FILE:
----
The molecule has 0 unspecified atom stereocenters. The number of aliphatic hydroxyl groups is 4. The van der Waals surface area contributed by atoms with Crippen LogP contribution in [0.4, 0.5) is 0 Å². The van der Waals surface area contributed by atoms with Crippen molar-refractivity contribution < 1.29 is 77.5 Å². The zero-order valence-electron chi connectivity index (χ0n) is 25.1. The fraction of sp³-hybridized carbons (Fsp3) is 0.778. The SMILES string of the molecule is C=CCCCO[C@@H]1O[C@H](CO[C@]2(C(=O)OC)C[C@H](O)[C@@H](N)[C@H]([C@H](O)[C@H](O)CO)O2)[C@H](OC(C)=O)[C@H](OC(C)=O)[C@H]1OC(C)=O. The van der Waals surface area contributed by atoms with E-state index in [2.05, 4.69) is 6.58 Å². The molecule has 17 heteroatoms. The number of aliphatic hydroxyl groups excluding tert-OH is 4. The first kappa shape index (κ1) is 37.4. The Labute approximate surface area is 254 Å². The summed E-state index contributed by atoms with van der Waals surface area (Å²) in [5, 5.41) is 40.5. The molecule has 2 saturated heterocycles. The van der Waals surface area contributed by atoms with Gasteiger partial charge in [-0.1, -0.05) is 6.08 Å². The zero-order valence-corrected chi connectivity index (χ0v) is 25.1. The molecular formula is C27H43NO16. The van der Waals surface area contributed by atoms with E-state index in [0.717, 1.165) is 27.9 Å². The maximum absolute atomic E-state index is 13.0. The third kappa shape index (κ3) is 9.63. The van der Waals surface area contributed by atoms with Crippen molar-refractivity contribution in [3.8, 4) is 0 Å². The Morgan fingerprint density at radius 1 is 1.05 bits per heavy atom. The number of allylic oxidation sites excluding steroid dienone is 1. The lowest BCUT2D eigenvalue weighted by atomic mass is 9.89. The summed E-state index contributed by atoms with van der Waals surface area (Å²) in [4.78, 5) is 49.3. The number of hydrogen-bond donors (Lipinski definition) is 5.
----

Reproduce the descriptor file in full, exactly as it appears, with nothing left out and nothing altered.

The molecule has 0 unspecified atom stereocenters. The number of aliphatic hydroxyl groups is 4. The van der Waals surface area contributed by atoms with Crippen LogP contribution in [0.4, 0.5) is 0 Å². The van der Waals surface area contributed by atoms with Crippen molar-refractivity contribution < 1.29 is 77.5 Å². The zero-order valence-electron chi connectivity index (χ0n) is 25.1. The fraction of sp³-hybridized carbons (Fsp3) is 0.778. The SMILES string of the molecule is C=CCCCO[C@@H]1O[C@H](CO[C@]2(C(=O)OC)C[C@H](O)[C@@H](N)[C@H]([C@H](O)[C@H](O)CO)O2)[C@H](OC(C)=O)[C@H](OC(C)=O)[C@H]1OC(C)=O. The van der Waals surface area contributed by atoms with E-state index in [2.05, 4.69) is 6.58 Å². The molecule has 17 heteroatoms. The number of aliphatic hydroxyl groups excluding tert-OH is 4. The first kappa shape index (κ1) is 37.4. The Labute approximate surface area is 254 Å². The summed E-state index contributed by atoms with van der Waals surface area (Å²) in [5, 5.41) is 40.5. The molecule has 2 saturated heterocycles. The van der Waals surface area contributed by atoms with Gasteiger partial charge in [-0.1, -0.05) is 6.08 Å². The zero-order valence-corrected chi connectivity index (χ0v) is 25.1. The molecular formula is C27H43NO16. The van der Waals surface area contributed by atoms with E-state index in [0.717, 1.165) is 27.9 Å². The maximum absolute atomic E-state index is 13.0. The third kappa shape index (κ3) is 9.63. The van der Waals surface area contributed by atoms with Crippen molar-refractivity contribution in [3.8, 4) is 0 Å². The Morgan fingerprint density at radius 1 is 1.05 bits per heavy atom. The number of allylic oxidation sites excluding steroid dienone is 1. The lowest BCUT2D eigenvalue weighted by atomic mass is 9.89. The summed E-state index contributed by atoms with van der Waals surface area (Å²) in [4.78, 5) is 49.3. The number of hydrogen-bond donors (Lipinski definition) is 5.